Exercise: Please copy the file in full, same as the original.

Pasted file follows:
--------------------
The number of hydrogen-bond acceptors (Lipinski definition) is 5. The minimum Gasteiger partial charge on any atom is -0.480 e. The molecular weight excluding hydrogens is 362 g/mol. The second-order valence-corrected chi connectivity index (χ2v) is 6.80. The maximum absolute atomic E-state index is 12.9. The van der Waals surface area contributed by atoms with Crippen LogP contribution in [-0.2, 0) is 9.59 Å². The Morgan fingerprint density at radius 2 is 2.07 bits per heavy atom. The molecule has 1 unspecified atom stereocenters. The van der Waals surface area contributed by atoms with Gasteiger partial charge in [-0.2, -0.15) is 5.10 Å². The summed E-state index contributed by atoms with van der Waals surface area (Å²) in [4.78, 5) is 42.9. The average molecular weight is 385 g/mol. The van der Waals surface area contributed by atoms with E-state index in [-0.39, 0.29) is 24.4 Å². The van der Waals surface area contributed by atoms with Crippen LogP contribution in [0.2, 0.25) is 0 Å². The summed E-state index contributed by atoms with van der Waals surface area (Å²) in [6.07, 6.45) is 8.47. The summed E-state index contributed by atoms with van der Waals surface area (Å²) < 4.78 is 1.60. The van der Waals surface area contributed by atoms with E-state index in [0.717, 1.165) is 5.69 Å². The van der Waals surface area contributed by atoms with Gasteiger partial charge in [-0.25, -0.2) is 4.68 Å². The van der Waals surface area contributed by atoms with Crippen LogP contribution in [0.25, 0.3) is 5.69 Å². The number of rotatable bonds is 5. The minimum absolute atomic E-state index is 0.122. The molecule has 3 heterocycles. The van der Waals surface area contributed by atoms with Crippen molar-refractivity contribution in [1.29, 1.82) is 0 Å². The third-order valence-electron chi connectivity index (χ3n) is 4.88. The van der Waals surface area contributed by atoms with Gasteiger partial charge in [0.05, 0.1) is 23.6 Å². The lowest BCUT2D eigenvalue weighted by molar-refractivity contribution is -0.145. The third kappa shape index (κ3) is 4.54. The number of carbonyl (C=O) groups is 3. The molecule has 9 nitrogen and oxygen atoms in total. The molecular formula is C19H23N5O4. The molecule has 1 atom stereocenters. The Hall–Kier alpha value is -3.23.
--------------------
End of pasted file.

The number of hydrogen-bond acceptors (Lipinski definition) is 5. The minimum Gasteiger partial charge on any atom is -0.480 e. The molecular weight excluding hydrogens is 362 g/mol. The second-order valence-corrected chi connectivity index (χ2v) is 6.80. The maximum absolute atomic E-state index is 12.9. The van der Waals surface area contributed by atoms with Crippen LogP contribution in [-0.2, 0) is 9.59 Å². The Morgan fingerprint density at radius 2 is 2.07 bits per heavy atom. The molecule has 1 unspecified atom stereocenters. The van der Waals surface area contributed by atoms with Gasteiger partial charge in [-0.2, -0.15) is 5.10 Å². The summed E-state index contributed by atoms with van der Waals surface area (Å²) in [4.78, 5) is 42.9. The average molecular weight is 385 g/mol. The van der Waals surface area contributed by atoms with E-state index in [-0.39, 0.29) is 24.4 Å². The van der Waals surface area contributed by atoms with Crippen LogP contribution in [0.2, 0.25) is 0 Å². The summed E-state index contributed by atoms with van der Waals surface area (Å²) in [6.07, 6.45) is 8.47. The summed E-state index contributed by atoms with van der Waals surface area (Å²) < 4.78 is 1.60. The van der Waals surface area contributed by atoms with E-state index in [0.717, 1.165) is 5.69 Å². The van der Waals surface area contributed by atoms with Gasteiger partial charge in [-0.25, -0.2) is 4.68 Å². The van der Waals surface area contributed by atoms with Crippen LogP contribution in [0.25, 0.3) is 5.69 Å². The number of rotatable bonds is 5. The minimum absolute atomic E-state index is 0.122. The molecule has 3 heterocycles. The van der Waals surface area contributed by atoms with Crippen molar-refractivity contribution in [1.29, 1.82) is 0 Å². The third-order valence-electron chi connectivity index (χ3n) is 4.88. The van der Waals surface area contributed by atoms with Gasteiger partial charge in [0.05, 0.1) is 23.6 Å². The lowest BCUT2D eigenvalue weighted by molar-refractivity contribution is -0.145. The third kappa shape index (κ3) is 4.54. The number of carbonyl (C=O) groups is 3. The molecule has 9 nitrogen and oxygen atoms in total. The molecular formula is C19H23N5O4. The molecule has 1 atom stereocenters. The Hall–Kier alpha value is -3.23.